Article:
Bagot began her life as the daughter of a solicitor, raised by a French governess, and was later educated at Oxford’s Lady Margaret Hall where she studied the Classics. Bagot went to work for the special branch of the Metro police and later moved on to England’s Ministry of Defense working for both MI5 and MI6. This is slim pickings for developing a profile of Millie, and maybe her early life wasn’t as interesting as her career, but it sure would be great to know what made this lady tick.

Bagot the career lady, however, was a lad’s worst nightmare back in the day: a competent female taskmaster with an opinion and a voice. Apparently someone had the good sense to think that such traits recommended her and so Bagot began to move up the ranks.

Bagot specialized in Communism and was a well-regarded Sovietologist. She was the first to warn Intel community that notorious MI6 English double-agent, Kim Philby, was a member of the communist party and not who he appeared to be. She was ignored, of course, but despite Philby’s escape to Moscow in 1963, I hope Millie felt some small measure of satisfaction in knowing she was right.

Bagot was the first woman to reach the rank of Assistant Secretary at MI5. She received the MBE in 1949 for service and later advanced to CBE in 1967 at her retirement. Famed director of the US Federal Bureau of Investigation, J. Edgar Hoover, even wrote to Millicent expressing his admiration.

However, even in retirement, Bagot did not call it a day. With her exceptional memory and famed ability at finding patterns in massive amounts of information, she continued working part-time sniffing out active spies and also writing what some call the definitive account of the Zinoviev Affair.

Millicent finally called it quits in 1976, after a debilitating stroke claimed her prized memory and left her infirmed for the rest of her life. A sad and drawn-out end for such an amazing woman with a truly brilliant career.

miss_moneypenny_by_lois_maxwellIf you are not up on your James Bond trivia, Miss Moneypenney was Bond’s “Girl Friday”. She’s been missing from the Blond Bond films as of late, but I’m keeping my fingers crossed hoping for her reappearance. During her long career in Bond films, Moneypenney has been played several actresses such as: Lois Maxwell, Caroline Bliss, Samantha Bond, Barbara Bouchet, and Pamela Salem.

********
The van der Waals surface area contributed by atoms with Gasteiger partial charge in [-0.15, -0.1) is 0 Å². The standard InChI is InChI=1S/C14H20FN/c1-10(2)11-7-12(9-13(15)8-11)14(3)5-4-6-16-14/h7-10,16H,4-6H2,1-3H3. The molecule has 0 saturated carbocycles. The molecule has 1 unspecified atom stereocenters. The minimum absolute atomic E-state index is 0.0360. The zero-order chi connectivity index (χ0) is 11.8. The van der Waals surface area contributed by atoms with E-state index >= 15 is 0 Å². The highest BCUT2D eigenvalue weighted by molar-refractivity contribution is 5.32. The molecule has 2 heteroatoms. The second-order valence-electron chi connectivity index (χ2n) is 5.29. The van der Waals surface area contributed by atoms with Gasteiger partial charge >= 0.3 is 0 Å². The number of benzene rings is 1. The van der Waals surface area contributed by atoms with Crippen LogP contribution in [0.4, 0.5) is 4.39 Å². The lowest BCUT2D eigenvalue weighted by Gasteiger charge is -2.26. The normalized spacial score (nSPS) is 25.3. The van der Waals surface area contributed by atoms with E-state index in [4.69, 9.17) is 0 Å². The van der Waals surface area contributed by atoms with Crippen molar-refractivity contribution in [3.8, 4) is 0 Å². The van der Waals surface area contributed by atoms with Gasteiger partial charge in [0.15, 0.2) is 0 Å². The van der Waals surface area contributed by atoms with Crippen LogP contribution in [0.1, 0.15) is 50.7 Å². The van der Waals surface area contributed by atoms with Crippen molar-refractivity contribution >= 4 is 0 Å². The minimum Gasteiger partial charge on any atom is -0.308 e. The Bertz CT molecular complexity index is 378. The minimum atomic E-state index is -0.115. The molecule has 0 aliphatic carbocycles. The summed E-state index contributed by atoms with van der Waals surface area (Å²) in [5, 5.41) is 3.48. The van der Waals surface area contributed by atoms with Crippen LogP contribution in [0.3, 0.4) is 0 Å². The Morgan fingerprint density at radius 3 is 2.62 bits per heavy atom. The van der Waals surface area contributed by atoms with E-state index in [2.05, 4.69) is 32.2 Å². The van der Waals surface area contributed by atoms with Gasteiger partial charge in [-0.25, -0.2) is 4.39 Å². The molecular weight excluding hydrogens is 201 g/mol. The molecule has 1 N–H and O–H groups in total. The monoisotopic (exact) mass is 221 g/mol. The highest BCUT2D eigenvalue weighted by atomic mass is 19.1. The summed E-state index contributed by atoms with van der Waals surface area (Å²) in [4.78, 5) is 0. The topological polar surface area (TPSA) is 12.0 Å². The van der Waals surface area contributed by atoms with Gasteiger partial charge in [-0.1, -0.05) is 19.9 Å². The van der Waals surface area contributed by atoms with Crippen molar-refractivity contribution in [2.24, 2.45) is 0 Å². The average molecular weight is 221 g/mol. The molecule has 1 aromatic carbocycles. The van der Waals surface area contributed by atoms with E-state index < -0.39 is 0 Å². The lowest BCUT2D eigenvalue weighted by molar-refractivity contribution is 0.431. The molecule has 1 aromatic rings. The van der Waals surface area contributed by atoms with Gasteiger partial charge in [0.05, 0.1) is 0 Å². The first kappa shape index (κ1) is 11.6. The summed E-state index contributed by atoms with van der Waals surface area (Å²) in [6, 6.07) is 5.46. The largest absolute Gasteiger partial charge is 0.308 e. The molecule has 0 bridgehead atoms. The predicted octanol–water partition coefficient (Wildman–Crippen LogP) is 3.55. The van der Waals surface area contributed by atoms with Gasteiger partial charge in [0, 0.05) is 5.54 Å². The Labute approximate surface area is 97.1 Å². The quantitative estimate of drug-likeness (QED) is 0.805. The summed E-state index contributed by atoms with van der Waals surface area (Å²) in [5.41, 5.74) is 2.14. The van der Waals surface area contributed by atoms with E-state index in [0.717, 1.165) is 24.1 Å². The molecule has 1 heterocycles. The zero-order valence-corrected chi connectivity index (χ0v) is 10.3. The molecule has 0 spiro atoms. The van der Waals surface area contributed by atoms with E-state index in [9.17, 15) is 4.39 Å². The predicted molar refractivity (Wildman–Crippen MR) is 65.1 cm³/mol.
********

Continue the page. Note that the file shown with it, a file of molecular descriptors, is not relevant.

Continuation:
Jane Moneypenney served as the assistant to the veritable “M”, and although the flirtation between the two did not exist in any of Ian Fleming’s books, Moneypenney is known to filmgoers for her verbal sparring/flirting with rascal known as 007. And while there’s a certain endearing comic relief to the character, she certainly is not as interesting as the dames who inspired her.

As with all things Ian Fleming, Monneypenney actually has a basis in real life. In this case, it appears that Moneypenney is speculated to have been based on either a single person or is a conglomeration of the many women in Fleming’s life. So let’s run down the suspects:

Kathleen Pettigrew: the formidable (read: terrifying) assistant to MI6 director, Stewart Menzies, during and after WWII, who can best be described as a “…grey-haired lady with the square jaw of the battleship type”.

Vera Atkins, (one of our favorite SOE dames) who was technically an assistant to Colonel Maurice Buckmaster (one the reported inspirations for “M”, Bond’s boss), but Atkins was a damn important figure in her own right.

Another possible candidate is Margaret Priestley who administered the 30 Commando Assault Unit during WWII (think Navy Seals with some serious Intel collection training). She actually shied away form any public connection to Ian Fleming and the Bond character of Moneypenney.

Other likely candidates are either Jean Frampton, the dear lady who typed Ian Fleming’s manuscripts and whom  apparently never met the man (although their letters to each other recently fetched a pretty penny at auction), and finally, Joan Bright Astley whom Fleming dated during WWII. Astley was the dame who organized the Special Information Center for Winston Churchill during the war and was also renowned for her “social skills” with high ranking officers.

So who is the real Miss Moneypenney? Your guess is as good as mine, but honestly, the moon-eyed secretary doesn’t strike any resemblance to the hard-core dames of the British Intel community, and given the sappy love-struck secretary of the Bond films, if I was one of the reported ladies of inspiration for the character, I’d distance myself far from her.